Hard Times for Big City Artists

Artists tend to flock to big cities where their art can be bought and appreciated, but economic hard times are sending artists fleeing towards cheaper rents on homes and studio space.
February 1, 2011, 10am PST | Tim Halbur
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Michael Fallon writes that while artists are facing hard times in big art cities like New York and Los Angeles, other cities are rushing in to fill the void:

"Where can artists find arms welcoming enough to provide a chance to sustain their careers? Well, as it happens, perhaps sensing an opportunity in the leveled fields of the current economy several of America's bleakest, and most economically depressed, cities-Detroit, Baltimore, and Cleveland, among others-have begun making their case to become the next American artistic epicenter. All of these places have begun offering incentives like housing allowances (or otherwise cheap housing options), grants and other competitive awards, and other support to artists, even as they promise at least some of the cultural amenities-museums, arts events, and the like-that one can find in the Big Cities."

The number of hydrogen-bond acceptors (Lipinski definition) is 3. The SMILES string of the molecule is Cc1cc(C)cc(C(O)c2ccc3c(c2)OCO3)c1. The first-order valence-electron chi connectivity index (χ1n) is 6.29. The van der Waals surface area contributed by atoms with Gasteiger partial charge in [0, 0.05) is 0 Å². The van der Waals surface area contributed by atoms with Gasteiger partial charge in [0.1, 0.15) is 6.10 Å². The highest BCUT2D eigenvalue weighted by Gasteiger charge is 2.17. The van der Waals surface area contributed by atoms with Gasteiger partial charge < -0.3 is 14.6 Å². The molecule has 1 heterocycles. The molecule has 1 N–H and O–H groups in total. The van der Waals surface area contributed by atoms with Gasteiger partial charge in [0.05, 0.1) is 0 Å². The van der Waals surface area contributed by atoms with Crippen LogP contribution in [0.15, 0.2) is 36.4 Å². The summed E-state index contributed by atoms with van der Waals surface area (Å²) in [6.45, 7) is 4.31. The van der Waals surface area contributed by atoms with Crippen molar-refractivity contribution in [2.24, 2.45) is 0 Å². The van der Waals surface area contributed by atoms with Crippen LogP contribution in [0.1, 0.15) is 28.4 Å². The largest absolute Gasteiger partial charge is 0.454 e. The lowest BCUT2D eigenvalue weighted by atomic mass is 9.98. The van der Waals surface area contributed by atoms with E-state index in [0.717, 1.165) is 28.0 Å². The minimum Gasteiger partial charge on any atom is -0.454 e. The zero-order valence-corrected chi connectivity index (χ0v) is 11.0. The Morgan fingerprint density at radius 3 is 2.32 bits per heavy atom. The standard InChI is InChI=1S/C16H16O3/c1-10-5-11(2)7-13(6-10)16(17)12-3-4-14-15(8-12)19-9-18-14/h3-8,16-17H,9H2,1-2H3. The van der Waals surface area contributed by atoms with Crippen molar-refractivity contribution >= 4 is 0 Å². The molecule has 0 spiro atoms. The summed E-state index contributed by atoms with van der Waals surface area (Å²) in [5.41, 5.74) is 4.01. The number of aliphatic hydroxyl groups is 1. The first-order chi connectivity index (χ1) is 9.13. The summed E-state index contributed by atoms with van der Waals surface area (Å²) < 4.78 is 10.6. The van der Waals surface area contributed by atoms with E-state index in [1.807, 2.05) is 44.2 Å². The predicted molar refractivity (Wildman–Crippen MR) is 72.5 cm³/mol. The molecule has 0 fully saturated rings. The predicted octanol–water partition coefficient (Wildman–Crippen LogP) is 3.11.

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Published on Monday, January 31, 2011 in Utne Reader
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